You can use a particular thought which you recognize as harmful. “This thought about confrontation does not mean anything. It is like the things I see in this space, all around me all the time. It has no meaning.” Applying today’s idea to your harmful thought is useful, but is not a substitute for the more random process of the exercise.
Do not continue this exercise for more than a minute or so. If you indulge in this practice for more than a minute before you are comfortable with the entire process of separation from attachment, judgment, or conclusions, your continued suspension of judgment regarding your thoughts may trigger a ripping or spiraling out effect.
The aim of this exercise is to lead you in the first step toward the goal of separating a learned delusion from your inherent truth. This short-term experience will plants seeds and will begin to develop your long-range understanding. The separation from things you have always assumed as fact, as the basis of your existence and experiences, will allow you to see meaning is solely within you.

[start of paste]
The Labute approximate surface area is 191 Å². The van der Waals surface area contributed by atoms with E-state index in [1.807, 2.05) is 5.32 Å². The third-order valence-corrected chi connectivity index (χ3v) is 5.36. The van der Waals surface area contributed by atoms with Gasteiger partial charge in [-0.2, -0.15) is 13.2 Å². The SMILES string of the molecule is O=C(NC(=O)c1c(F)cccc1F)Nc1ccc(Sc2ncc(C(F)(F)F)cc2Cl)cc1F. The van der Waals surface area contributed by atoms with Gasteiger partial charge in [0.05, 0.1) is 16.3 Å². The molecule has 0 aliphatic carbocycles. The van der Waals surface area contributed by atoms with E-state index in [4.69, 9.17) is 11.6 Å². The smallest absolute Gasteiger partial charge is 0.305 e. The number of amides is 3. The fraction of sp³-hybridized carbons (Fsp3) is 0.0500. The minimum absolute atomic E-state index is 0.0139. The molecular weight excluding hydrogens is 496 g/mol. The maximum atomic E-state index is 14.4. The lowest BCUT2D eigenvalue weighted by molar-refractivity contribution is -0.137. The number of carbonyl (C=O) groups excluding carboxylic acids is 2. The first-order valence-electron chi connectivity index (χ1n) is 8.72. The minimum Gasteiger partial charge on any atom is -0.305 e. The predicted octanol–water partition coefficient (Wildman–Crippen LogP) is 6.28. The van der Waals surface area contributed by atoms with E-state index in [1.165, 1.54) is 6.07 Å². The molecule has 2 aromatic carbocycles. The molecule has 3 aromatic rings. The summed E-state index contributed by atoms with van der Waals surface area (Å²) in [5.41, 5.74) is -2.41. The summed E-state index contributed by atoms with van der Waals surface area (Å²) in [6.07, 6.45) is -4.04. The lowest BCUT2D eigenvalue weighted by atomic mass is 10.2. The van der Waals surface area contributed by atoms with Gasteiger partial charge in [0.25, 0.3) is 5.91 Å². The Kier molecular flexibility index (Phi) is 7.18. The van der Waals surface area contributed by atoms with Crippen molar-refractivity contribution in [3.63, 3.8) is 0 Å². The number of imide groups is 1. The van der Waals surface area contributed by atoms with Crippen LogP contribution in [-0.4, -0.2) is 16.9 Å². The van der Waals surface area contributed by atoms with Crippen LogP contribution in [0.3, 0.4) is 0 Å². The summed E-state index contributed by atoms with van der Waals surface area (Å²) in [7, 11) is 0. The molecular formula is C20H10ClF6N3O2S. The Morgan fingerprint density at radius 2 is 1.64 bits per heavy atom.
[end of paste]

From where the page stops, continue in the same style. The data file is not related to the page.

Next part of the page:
“I am never upset for the reason I think.”
This idea can be used with any person, situation, or event you believe is causing you to be upset. You can begin by looking for the source of your upset and the form that upset takes. The upset may seem to be anger, frustration, fear, disappointment, envy, anxiety, etc. Apply the same idea to each upset separately.
Today, phrase the idea this way:
“I am not disappointed with (my mother, my job) for the reason I think.”
“I am not afraid of (fire, death) for the reason I think.”
In these exercises, you may find it hard to avoid giving greater weight to some subjects than to others. If you do, try starting the exercise with the statement:
“There are no small upsets. They are all equally uncomfortable in my brain.”